Since November 1998, Arizona has also enrolled almost 24,000 children in Kids Care (its CHIP program) and in AHCCCS. Kids Care is being promoted as insurance for children of working families instead of low-income families, and applications can be mailed in or faxed.
"I don't know that anybody's been able to put a finger on how many people we've enrolled that dropped out of Medicaid in '97 and '98," says Linda Bylow, AHCCCS's public information officer, "but it hasn't been enough to offset our total decline in AHCCCS enrollment."
Maintaining a shaky status quo may be the best that individual states can hope for in the absence of comprehensive action at the federal level.
"But that doesn't help the people now, does it?" asks Texas State Sen. Chris Harris. He chairs the Blue Ribbon Task Force on the Uninsured, created by the Legislature to develop "a market-based improvement plan" to deal with the Lone Star State's 4.5 million uninsured.
The nine-member task force includes three public members appointed by the governor, three senators appointed by the lieutenant governor, and three representatives appointed by the speaker. After relevant state agencies make their presentations early in 2000, the task force begins public hearings in various locations throughout Texas. Its findings and recommendations are due when the legislature reconvenes in January 2001.
"I want to make sure we do our homework," says Harris, "that our conclusions and recommendations are based on real problems and real numbers, and that we go back to the legislature and to the governor with an intelligent report where we've really looked at all the options."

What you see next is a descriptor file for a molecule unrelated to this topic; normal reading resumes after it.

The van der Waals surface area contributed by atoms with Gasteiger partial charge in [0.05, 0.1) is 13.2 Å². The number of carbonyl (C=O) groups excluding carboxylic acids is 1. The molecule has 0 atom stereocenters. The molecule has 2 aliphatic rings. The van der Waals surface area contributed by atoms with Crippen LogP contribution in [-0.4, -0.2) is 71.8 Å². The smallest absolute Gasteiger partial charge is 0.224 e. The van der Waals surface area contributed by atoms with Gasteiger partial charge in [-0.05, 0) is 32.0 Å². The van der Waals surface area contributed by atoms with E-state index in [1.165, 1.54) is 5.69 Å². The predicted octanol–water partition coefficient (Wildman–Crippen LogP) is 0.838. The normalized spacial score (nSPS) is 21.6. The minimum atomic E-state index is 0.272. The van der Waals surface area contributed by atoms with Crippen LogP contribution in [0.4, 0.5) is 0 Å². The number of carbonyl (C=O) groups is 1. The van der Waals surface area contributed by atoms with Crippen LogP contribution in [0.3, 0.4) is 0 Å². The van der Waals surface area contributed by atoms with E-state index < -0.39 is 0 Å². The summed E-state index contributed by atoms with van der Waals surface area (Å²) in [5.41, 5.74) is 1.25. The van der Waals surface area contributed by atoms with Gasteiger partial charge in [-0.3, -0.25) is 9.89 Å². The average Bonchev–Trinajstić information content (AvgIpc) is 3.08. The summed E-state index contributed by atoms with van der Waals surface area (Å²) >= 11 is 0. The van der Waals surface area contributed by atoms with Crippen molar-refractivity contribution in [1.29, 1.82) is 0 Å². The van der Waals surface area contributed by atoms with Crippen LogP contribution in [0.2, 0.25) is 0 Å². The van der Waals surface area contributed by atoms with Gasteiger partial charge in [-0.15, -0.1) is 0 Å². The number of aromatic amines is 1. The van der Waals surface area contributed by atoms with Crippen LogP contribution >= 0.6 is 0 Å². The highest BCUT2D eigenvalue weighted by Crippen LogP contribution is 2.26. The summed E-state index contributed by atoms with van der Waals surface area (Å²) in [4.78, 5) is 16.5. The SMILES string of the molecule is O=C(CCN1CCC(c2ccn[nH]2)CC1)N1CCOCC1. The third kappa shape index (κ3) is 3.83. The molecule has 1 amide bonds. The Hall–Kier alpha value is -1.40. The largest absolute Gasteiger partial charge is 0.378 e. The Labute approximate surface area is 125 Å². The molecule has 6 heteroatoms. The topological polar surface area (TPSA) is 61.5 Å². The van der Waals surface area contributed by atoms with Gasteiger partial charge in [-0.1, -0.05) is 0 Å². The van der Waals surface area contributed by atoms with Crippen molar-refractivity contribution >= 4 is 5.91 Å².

One of the real problems in Texas and in the Southwest is the high proportion of uninsured in the Hispanic population. Thirty five percent of the 31.6 million Hispanics in the U.S. are uninsured, a rate three times as high as that of non-Hispanic whites. Among poor people, 44 percent of Hispanics were uninsured in 1998, the highest percentage of any group.
Many Hispanics have been reluctant to apply for benefits for themselves or their children because they think it may hurt their plans for eventual U.S. citizenship. Earlier this year, the Immigration and Naturalization Service issued a clarification stating that Medicaid and CHIP benefits would not affect future applications for citizenship.
Several factors contribute to the low rate of health coverage among Hispanics, says medical anthropologist Antonio Zavaleta, Ph.D., vice president for external affairs at the University of Texas at Brownsville and Texas Southmost College. It takes time for immigrants to move up the socioeconomic ladder, and while many Hispanics have done just that, many others are recent arrivals, usually with little education. But even if they are working, it is often in a cash economy that doesn't include benefits, because the employees are not carried on the books.
Zavaleta emphasizes that the need for health care is acute in the Hispanic community, especially along the Rio Grande, where thousands with chronic diseases subsist in low-income neighborhoods and unincorporated areas, called colonias.
"The Southwest is experiencing a period of transition," says John Murphy, executive director of the Flinn Foundation, which makes health care grants in Arizona. "We're seeing a huge influx of retirees living on a fixed pension. At the same time, we have another migration of people arriving without fixed incomes or health benefits. Reconciling these two converging forces is what we and other states in the Southwest are now facing."